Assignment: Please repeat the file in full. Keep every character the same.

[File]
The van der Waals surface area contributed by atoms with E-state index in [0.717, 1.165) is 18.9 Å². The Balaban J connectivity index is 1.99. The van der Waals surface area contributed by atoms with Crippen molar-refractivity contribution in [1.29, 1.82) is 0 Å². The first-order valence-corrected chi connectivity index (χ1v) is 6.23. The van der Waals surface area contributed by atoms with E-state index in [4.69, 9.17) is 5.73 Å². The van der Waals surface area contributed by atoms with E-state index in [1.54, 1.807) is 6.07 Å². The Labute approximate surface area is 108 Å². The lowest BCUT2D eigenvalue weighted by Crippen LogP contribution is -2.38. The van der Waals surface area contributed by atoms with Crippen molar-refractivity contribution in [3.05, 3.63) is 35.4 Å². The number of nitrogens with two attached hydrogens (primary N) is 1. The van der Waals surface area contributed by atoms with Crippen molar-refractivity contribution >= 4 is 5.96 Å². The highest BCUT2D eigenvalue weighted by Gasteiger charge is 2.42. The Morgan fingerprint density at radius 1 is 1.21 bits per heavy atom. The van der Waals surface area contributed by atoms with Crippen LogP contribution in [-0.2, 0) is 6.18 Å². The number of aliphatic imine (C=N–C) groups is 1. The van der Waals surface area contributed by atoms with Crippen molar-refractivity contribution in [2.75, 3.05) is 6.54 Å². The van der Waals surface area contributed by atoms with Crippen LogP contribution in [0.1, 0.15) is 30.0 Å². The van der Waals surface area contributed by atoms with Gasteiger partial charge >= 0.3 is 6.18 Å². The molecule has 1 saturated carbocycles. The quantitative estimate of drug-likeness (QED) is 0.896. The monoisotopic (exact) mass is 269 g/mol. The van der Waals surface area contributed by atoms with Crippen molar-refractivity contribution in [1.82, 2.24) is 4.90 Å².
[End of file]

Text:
The van der Waals surface area contributed by atoms with E-state index in [0.717, 1.165) is 18.9 Å². The Balaban J connectivity index is 1.99. The van der Waals surface area contributed by atoms with Crippen molar-refractivity contribution in [1.29, 1.82) is 0 Å². The first-order valence-corrected chi connectivity index (χ1v) is 6.23. The van der Waals surface area contributed by atoms with E-state index in [4.69, 9.17) is 5.73 Å². The van der Waals surface area contributed by atoms with E-state index in [1.54, 1.807) is 6.07 Å². The Labute approximate surface area is 108 Å². The lowest BCUT2D eigenvalue weighted by Crippen LogP contribution is -2.38. The van der Waals surface area contributed by atoms with Crippen molar-refractivity contribution in [3.05, 3.63) is 35.4 Å². The number of nitrogens with two attached hydrogens (primary N) is 1. The van der Waals surface area contributed by atoms with Crippen molar-refractivity contribution >= 4 is 5.96 Å². The highest BCUT2D eigenvalue weighted by Gasteiger charge is 2.42. The Morgan fingerprint density at radius 1 is 1.21 bits per heavy atom. The van der Waals surface area contributed by atoms with Crippen LogP contribution in [-0.2, 0) is 6.18 Å². The number of aliphatic imine (C=N–C) groups is 1. The van der Waals surface area contributed by atoms with Crippen molar-refractivity contribution in [2.75, 3.05) is 6.54 Å². The van der Waals surface area contributed by atoms with Crippen LogP contribution in [0.1, 0.15) is 30.0 Å². The van der Waals surface area contributed by atoms with Gasteiger partial charge >= 0.3 is 6.18 Å². The molecule has 1 saturated carbocycles. The quantitative estimate of drug-likeness (QED) is 0.896. The monoisotopic (exact) mass is 269 g/mol. The van der Waals surface area contributed by atoms with Crippen molar-refractivity contribution in [1.82, 2.24) is 4.90 Å².